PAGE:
In my quest for old software, I’ve seen this file in multiple searches, gcc-0.9.tar.bz2, which is the first version of GCC!
GCC 0.9 on SIMH VAX / 4.2BSD
Â Date: Sun, 22 Mar 87 10:56:56 EST
From: rms (Richard M. Stallman)
Â Â The GNU C compiler is now available for ftp from the file
/u2/emacs/gcc.tar on prep.ai.mit.edu. Â This includes machine
descriptions for vax and sun, 60 pages of documentation on writing
machine descriptions (internals.texinfo, internals.dvi and Info
Â Â This also contains the ANSI standard (Nov 86) C preprocessor and 30
pages of reference manual for it.
Â Â This compiler compiles itself correctly on the 68020 and did so
recently on the vax. Â It recently compiled Emacs correctly on the
68020, and has also compiled tex-in-C and Kyoto Common Lisp.
However, it probably still has numerous bugs that I hope you will
find for me.
Â Â I will be away for a month, so bugs reported now will not be
handled until then.
Â Â If you can’t ftp, you can order a compiler beta-test tape from the
Free Software Foundation for $150 (plus 5% sales tax in
Massachusetts, or plus $15 overseas if you want air mail).
Â Â Free Software Foundation
1000 Mass Ave
Cambridge, MA Â 02138
[tapes are generally in Unix tar format. Â If you have other needs,
write to the above address, and ask if they can be met. -len]
And indeed, the files are datedÂ 22/03/1987 making this the first public release of GCC.
GNU CC is a fairly portable optimizing C compiler intended for
machines with 32-bit words that have several registers and address
memory in terms of 8-bit bytes. Â It supports full ANSI standard C, not
including libraries (which we do not consider to be part of a
Currently we have working machine descriptions for the Vax and for
the 68000/68020 (including 68881 support).
Optimizations performed by GNU CC include:
- Invariant code motion out of loops.
- Common subexpression elimination.
- Automatic register packing (register declarations are unnecessary
- Constant propagation and elimination of consequent dead code.
- Copy propagation.
- Elimination of dead stores.
- Jump optimization including cross-jumping.
- Delaying of stack adjustments after function calls.
- Arithmetic performed in subword types when appropriate.
- Many local optimizations.
GNU CC runs about as fast as PCC.
Most of the optimizations are machine-independent or controlled by a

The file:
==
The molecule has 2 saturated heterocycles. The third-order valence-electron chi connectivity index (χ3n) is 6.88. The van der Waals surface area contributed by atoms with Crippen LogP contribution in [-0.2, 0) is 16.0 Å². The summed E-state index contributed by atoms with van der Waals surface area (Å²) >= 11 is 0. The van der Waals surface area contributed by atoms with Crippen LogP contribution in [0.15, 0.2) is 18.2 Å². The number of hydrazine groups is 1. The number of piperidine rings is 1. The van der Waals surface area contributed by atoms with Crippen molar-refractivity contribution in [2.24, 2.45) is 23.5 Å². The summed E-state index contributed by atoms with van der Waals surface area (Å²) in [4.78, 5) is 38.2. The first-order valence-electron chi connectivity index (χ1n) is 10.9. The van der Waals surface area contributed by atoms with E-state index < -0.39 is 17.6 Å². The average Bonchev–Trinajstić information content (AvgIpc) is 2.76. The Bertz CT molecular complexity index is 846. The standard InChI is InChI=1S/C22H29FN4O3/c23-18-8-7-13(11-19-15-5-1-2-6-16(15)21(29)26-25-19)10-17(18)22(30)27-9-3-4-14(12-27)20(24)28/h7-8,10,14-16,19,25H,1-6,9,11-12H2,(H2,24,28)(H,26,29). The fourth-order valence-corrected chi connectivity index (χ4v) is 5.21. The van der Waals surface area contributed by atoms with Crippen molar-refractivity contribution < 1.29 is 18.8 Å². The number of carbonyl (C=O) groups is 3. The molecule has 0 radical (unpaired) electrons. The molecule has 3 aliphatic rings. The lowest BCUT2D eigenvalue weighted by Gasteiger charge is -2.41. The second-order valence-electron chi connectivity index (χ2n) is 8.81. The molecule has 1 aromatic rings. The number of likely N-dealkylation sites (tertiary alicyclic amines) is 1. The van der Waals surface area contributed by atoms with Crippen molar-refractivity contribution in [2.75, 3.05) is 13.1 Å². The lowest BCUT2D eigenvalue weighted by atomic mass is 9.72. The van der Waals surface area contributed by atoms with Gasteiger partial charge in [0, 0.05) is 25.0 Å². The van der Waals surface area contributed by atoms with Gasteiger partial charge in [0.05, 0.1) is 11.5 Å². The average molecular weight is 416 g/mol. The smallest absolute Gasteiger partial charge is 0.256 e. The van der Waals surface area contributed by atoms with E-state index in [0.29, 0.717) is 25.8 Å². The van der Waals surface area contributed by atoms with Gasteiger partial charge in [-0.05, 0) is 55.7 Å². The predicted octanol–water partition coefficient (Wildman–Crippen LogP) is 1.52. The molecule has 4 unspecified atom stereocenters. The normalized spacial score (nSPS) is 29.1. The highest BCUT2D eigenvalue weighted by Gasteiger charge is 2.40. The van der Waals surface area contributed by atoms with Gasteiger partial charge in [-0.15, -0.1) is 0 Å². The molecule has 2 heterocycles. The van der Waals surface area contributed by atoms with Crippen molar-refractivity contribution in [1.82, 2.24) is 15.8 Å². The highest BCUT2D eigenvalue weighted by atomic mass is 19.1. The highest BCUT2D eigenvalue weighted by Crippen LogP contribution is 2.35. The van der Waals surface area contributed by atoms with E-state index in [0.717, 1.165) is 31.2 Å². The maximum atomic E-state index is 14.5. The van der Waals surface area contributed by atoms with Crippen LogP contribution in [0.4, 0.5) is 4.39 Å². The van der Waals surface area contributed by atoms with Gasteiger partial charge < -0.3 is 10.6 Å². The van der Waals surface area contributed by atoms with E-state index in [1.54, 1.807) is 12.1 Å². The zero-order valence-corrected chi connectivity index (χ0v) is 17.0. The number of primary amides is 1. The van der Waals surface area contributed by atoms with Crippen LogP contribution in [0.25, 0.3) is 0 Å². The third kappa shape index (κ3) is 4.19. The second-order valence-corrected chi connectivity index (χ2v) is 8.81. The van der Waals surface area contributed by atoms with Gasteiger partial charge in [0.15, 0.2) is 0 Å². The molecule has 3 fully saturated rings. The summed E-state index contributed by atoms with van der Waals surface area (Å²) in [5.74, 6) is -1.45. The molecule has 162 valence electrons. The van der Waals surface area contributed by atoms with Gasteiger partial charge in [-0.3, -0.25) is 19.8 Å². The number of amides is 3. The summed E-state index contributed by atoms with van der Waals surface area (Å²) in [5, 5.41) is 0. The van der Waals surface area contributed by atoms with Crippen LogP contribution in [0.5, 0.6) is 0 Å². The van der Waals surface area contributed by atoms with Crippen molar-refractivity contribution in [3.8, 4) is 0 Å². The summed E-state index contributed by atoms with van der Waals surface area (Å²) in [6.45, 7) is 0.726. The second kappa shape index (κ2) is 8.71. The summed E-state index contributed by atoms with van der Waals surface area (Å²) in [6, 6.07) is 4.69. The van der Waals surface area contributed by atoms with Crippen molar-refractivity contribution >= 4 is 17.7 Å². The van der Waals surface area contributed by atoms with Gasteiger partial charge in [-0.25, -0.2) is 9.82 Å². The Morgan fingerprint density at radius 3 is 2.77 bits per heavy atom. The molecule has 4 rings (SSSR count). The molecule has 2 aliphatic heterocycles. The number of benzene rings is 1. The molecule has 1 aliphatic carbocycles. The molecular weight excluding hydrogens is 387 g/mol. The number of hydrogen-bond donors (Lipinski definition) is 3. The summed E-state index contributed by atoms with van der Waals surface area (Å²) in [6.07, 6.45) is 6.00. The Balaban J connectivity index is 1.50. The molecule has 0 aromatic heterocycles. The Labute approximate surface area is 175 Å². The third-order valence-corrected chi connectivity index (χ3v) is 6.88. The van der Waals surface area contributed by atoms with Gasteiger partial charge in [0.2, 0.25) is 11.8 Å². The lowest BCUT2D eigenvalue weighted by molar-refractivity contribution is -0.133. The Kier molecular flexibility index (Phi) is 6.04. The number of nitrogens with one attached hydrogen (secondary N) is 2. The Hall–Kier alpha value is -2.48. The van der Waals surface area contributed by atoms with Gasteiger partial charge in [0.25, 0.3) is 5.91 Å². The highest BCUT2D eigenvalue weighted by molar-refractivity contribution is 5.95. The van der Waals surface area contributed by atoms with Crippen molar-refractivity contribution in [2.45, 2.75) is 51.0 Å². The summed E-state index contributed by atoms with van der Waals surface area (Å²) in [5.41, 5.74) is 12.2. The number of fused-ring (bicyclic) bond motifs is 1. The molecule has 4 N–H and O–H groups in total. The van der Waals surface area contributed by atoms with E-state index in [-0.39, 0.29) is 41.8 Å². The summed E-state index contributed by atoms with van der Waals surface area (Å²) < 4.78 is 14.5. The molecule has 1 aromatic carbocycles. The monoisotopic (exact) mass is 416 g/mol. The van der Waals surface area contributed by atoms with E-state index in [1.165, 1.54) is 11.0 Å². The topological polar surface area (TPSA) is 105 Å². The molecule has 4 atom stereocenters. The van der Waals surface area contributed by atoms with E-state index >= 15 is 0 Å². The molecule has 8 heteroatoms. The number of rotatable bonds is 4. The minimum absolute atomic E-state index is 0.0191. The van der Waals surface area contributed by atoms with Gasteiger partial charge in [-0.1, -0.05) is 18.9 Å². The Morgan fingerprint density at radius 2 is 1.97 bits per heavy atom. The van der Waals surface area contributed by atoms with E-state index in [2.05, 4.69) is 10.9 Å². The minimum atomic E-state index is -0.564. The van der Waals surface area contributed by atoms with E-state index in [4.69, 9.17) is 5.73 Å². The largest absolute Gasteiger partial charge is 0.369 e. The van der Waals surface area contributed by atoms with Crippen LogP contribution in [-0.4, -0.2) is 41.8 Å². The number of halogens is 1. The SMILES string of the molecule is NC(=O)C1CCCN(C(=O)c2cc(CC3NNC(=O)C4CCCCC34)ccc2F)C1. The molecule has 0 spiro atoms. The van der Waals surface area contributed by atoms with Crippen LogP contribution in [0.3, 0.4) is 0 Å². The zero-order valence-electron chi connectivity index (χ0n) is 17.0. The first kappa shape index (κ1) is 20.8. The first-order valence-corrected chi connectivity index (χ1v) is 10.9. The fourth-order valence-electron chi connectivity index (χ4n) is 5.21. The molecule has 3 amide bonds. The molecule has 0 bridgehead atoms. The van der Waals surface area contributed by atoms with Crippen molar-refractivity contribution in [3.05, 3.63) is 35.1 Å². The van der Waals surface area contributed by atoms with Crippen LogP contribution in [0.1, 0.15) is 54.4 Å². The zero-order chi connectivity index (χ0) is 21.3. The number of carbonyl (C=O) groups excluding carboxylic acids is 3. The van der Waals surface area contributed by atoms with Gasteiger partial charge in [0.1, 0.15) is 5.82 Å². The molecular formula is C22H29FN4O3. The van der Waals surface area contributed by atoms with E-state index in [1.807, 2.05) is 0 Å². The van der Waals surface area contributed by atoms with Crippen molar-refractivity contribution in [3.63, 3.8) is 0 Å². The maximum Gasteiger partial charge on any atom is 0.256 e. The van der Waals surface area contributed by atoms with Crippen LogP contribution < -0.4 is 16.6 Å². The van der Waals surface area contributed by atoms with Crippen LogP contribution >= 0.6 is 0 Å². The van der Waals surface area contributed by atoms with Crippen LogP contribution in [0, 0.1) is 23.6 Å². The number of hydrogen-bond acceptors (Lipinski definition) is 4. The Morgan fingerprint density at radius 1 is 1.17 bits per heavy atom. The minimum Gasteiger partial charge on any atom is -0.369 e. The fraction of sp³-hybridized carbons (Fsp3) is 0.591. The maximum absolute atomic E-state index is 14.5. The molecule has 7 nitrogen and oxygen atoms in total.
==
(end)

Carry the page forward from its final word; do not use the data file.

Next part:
machine description. Â GNU CC takes advantage of all the 68020
addressing modes that we can see how to make the Sun assembler
assemble. Â Debugging output for DBX is available whether you request
optimization or not.
Seeing as 4.3BSD didn’t ship until 1988, I went ahead and set out to build this on 4.2BSD. The first stumbling block I hit is that GCC needs bison. Â The oldest version of bison I have is 1.25 which honestly is just too new! Â However in the same location as GCC is this file gnu1988.tar.bz2 which contains all of the current GNU software of 1988! Â And what is on that tape?
So this is probably as old as it is going to get, so I downloaded and went to compile bison, however getopt is a missing call! Â A creative search found getopt.c (local mirror) and even better PCC liked it enough to get a running bison so I could then configure GCC.
Configuring GCC is a manual process, but not too involved:
- Make a symbolic link from file `config.h’ to the top-level
config file for the machine you are using. Its name should be
`config-MACHINE.h’. This file is responsible for
defining information about the host machine. It includes
- Make a symbolic link from `tm.h’ to the machine-description
macro file for your machine (its name should be
- Make a symbolic link from `md’ to the
machine description pattern file (its name should be
- Make a symbolic link from
`aux-output.c’ to the output-subroutine file for your machine
(its name should be `MACHINE-output.c’).Make sure the Bison parser generator is installed.Build the compiler. Just type `make’ in the compiler directory.
And in a minute I had GCC compiled. Â I ran it with -v and got this output:
# gcc -v
ld /lib/crt0.o -lc
It really is nowhere near as featured as 1.21 that is for sure! Â So time to do a simple hello world program:
# cat hello.c
printf(“GCC 0.9 in action!\n”);
# gcc -v hello.c -o hello
cpp -Dvax hello.c /tmp/cc002050.cpp
cc1 /tmp/cc002050.cpp -quiet -dumpbase hello.c -noreg -o /tmp/cc002050.s
as -o hello.o /tmp/cc002050.s
ld -o hello /lib/crt0.o hello.o -lc
GCC 0.9 in action!
And there we go!
I don’t know why, but I haven’t seen anything about anyone actually running GCC 0.9. Â Or even where or how they found this ‘lost’ file. Â Let alone anyone even building or running it in 2016.
For anyone who wants to try, SIMH tape files of the binaries are here:
And of course source tapes are here.